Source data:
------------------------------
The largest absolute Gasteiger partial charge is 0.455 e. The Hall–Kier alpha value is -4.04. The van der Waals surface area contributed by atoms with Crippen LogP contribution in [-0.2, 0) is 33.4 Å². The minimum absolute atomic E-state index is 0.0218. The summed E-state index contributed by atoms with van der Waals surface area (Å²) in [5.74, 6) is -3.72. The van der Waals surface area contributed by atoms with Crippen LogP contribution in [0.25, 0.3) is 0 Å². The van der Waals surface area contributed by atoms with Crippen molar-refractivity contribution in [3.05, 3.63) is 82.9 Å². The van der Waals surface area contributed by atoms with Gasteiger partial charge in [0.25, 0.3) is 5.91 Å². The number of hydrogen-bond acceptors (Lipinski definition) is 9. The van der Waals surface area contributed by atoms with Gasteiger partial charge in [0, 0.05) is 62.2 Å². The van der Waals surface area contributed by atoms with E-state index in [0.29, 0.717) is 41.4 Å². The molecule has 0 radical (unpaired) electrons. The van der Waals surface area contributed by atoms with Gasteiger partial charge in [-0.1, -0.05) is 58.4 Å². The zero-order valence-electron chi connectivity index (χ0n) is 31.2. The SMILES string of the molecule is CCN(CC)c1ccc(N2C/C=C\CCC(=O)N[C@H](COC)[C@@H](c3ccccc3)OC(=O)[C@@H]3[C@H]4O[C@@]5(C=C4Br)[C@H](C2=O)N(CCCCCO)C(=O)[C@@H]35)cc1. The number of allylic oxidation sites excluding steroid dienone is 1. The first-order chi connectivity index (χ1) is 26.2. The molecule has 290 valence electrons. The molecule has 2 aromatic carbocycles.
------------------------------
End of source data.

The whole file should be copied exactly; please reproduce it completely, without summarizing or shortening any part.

The largest absolute Gasteiger partial charge is 0.455 e. The Hall–Kier alpha value is -4.04. The van der Waals surface area contributed by atoms with Crippen LogP contribution in [-0.2, 0) is 33.4 Å². The minimum absolute atomic E-state index is 0.0218. The summed E-state index contributed by atoms with van der Waals surface area (Å²) in [5.74, 6) is -3.72. The van der Waals surface area contributed by atoms with Crippen LogP contribution in [0.25, 0.3) is 0 Å². The van der Waals surface area contributed by atoms with Crippen molar-refractivity contribution in [3.05, 3.63) is 82.9 Å². The van der Waals surface area contributed by atoms with Gasteiger partial charge in [0.25, 0.3) is 5.91 Å². The number of hydrogen-bond acceptors (Lipinski definition) is 9. The van der Waals surface area contributed by atoms with Gasteiger partial charge in [0, 0.05) is 62.2 Å². The van der Waals surface area contributed by atoms with E-state index in [0.29, 0.717) is 41.4 Å². The molecule has 0 radical (unpaired) electrons. The van der Waals surface area contributed by atoms with Gasteiger partial charge in [-0.1, -0.05) is 58.4 Å². The zero-order valence-electron chi connectivity index (χ0n) is 31.2. The SMILES string of the molecule is CCN(CC)c1ccc(N2C/C=C\CCC(=O)N[C@H](COC)[C@@H](c3ccccc3)OC(=O)[C@@H]3[C@H]4O[C@@]5(C=C4Br)[C@H](C2=O)N(CCCCCO)C(=O)[C@@H]35)cc1. The number of allylic oxidation sites excluding steroid dienone is 1. The first-order chi connectivity index (χ1) is 26.2. The molecule has 290 valence electrons. The molecule has 2 aromatic carbocycles.